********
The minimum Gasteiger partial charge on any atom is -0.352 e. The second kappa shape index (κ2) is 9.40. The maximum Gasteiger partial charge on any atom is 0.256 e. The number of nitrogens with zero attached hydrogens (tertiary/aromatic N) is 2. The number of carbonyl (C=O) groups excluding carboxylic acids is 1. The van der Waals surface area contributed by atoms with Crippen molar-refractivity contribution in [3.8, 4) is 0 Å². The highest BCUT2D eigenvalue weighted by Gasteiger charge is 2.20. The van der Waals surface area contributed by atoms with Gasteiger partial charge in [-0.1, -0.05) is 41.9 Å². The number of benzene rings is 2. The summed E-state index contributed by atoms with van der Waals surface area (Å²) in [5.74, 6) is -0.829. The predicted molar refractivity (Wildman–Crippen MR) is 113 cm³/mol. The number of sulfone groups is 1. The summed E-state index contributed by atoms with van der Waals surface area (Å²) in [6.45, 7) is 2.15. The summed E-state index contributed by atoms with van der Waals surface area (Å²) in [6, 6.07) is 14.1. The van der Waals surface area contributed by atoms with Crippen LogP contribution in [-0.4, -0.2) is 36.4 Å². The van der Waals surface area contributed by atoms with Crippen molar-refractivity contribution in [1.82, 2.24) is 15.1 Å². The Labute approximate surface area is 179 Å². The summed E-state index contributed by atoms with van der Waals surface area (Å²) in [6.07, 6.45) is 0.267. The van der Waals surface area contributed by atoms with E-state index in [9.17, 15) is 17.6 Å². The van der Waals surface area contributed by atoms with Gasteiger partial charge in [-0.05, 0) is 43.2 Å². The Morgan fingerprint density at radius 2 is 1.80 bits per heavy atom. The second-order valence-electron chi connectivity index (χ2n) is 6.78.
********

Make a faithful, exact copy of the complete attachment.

The minimum Gasteiger partial charge on any atom is -0.352 e. The second kappa shape index (κ2) is 9.40. The maximum Gasteiger partial charge on any atom is 0.256 e. The number of nitrogens with zero attached hydrogens (tertiary/aromatic N) is 2. The number of carbonyl (C=O) groups excluding carboxylic acids is 1. The van der Waals surface area contributed by atoms with Crippen molar-refractivity contribution in [3.8, 4) is 0 Å². The highest BCUT2D eigenvalue weighted by Gasteiger charge is 2.20. The van der Waals surface area contributed by atoms with Gasteiger partial charge in [-0.1, -0.05) is 41.9 Å². The number of benzene rings is 2. The summed E-state index contributed by atoms with van der Waals surface area (Å²) in [5.74, 6) is -0.829. The predicted molar refractivity (Wildman–Crippen MR) is 113 cm³/mol. The number of sulfone groups is 1. The summed E-state index contributed by atoms with van der Waals surface area (Å²) in [6.45, 7) is 2.15. The summed E-state index contributed by atoms with van der Waals surface area (Å²) in [6, 6.07) is 14.1. The van der Waals surface area contributed by atoms with Crippen LogP contribution in [-0.4, -0.2) is 36.4 Å². The van der Waals surface area contributed by atoms with Crippen molar-refractivity contribution in [1.82, 2.24) is 15.1 Å². The Labute approximate surface area is 179 Å². The summed E-state index contributed by atoms with van der Waals surface area (Å²) in [6.07, 6.45) is 0.267. The van der Waals surface area contributed by atoms with E-state index in [9.17, 15) is 17.6 Å². The van der Waals surface area contributed by atoms with Gasteiger partial charge in [-0.05, 0) is 43.2 Å². The Morgan fingerprint density at radius 2 is 1.80 bits per heavy atom. The second-order valence-electron chi connectivity index (χ2n) is 6.78.